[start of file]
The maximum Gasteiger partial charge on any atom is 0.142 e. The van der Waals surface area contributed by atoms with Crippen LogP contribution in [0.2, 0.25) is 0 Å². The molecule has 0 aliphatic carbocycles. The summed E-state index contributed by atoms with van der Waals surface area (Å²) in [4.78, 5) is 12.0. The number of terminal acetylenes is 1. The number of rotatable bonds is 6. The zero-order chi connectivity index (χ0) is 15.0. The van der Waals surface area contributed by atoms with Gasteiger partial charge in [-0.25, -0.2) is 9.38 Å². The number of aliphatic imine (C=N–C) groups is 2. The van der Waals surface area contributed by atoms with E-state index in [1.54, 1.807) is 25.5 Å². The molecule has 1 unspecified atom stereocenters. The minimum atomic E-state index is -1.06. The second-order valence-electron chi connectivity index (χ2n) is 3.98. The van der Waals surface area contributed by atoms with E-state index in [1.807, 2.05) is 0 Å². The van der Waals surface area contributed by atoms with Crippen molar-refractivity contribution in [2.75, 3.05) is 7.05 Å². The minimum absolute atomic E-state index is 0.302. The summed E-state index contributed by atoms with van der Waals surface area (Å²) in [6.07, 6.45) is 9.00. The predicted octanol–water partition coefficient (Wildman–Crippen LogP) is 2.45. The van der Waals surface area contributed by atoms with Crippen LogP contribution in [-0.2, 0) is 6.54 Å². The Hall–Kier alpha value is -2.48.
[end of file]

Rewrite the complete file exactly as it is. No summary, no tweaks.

The maximum Gasteiger partial charge on any atom is 0.142 e. The van der Waals surface area contributed by atoms with Crippen LogP contribution in [0.2, 0.25) is 0 Å². The molecule has 0 aliphatic carbocycles. The summed E-state index contributed by atoms with van der Waals surface area (Å²) in [4.78, 5) is 12.0. The number of terminal acetylenes is 1. The number of rotatable bonds is 6. The zero-order chi connectivity index (χ0) is 15.0. The van der Waals surface area contributed by atoms with Gasteiger partial charge in [-0.25, -0.2) is 9.38 Å². The number of aliphatic imine (C=N–C) groups is 2. The van der Waals surface area contributed by atoms with E-state index in [1.54, 1.807) is 25.5 Å². The molecule has 1 unspecified atom stereocenters. The minimum atomic E-state index is -1.06. The second-order valence-electron chi connectivity index (χ2n) is 3.98. The van der Waals surface area contributed by atoms with E-state index in [1.807, 2.05) is 0 Å². The van der Waals surface area contributed by atoms with Crippen molar-refractivity contribution in [2.75, 3.05) is 7.05 Å². The minimum absolute atomic E-state index is 0.302. The summed E-state index contributed by atoms with van der Waals surface area (Å²) in [6.07, 6.45) is 9.00. The predicted octanol–water partition coefficient (Wildman–Crippen LogP) is 2.45. The van der Waals surface area contributed by atoms with Crippen LogP contribution in [-0.2, 0) is 6.54 Å². The Hall–Kier alpha value is -2.48.